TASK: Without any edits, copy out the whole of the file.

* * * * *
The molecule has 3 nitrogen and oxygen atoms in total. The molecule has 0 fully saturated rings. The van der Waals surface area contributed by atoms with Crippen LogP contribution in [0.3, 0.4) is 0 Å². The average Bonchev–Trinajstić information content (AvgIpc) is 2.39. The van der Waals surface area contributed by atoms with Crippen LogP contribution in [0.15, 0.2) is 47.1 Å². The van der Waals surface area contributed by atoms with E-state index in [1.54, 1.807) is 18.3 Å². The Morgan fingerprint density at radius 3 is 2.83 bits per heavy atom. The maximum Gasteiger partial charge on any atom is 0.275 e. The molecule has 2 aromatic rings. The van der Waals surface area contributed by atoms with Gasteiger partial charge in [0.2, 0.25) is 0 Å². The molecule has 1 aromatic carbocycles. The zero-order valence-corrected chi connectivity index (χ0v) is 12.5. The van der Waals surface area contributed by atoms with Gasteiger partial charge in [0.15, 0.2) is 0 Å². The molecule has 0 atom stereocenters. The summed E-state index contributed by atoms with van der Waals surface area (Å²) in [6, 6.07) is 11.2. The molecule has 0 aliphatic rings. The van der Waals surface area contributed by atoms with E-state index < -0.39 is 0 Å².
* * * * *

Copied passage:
The molecule has 3 nitrogen and oxygen atoms in total. The molecule has 0 fully saturated rings. The van der Waals surface area contributed by atoms with Crippen LogP contribution in [0.3, 0.4) is 0 Å². The average Bonchev–Trinajstić information content (AvgIpc) is 2.39. The van der Waals surface area contributed by atoms with Crippen LogP contribution in [0.15, 0.2) is 47.1 Å². The van der Waals surface area contributed by atoms with E-state index in [1.54, 1.807) is 18.3 Å². The Morgan fingerprint density at radius 3 is 2.83 bits per heavy atom. The maximum Gasteiger partial charge on any atom is 0.275 e. The molecule has 2 aromatic rings. The van der Waals surface area contributed by atoms with Gasteiger partial charge in [0.2, 0.25) is 0 Å². The molecule has 1 aromatic carbocycles. The zero-order valence-corrected chi connectivity index (χ0v) is 12.5. The van der Waals surface area contributed by atoms with Gasteiger partial charge in [0.15, 0.2) is 0 Å². The molecule has 0 atom stereocenters. The summed E-state index contributed by atoms with van der Waals surface area (Å²) in [6, 6.07) is 11.2. The molecule has 0 aliphatic rings. The van der Waals surface area contributed by atoms with E-state index < -0.39 is 0 Å².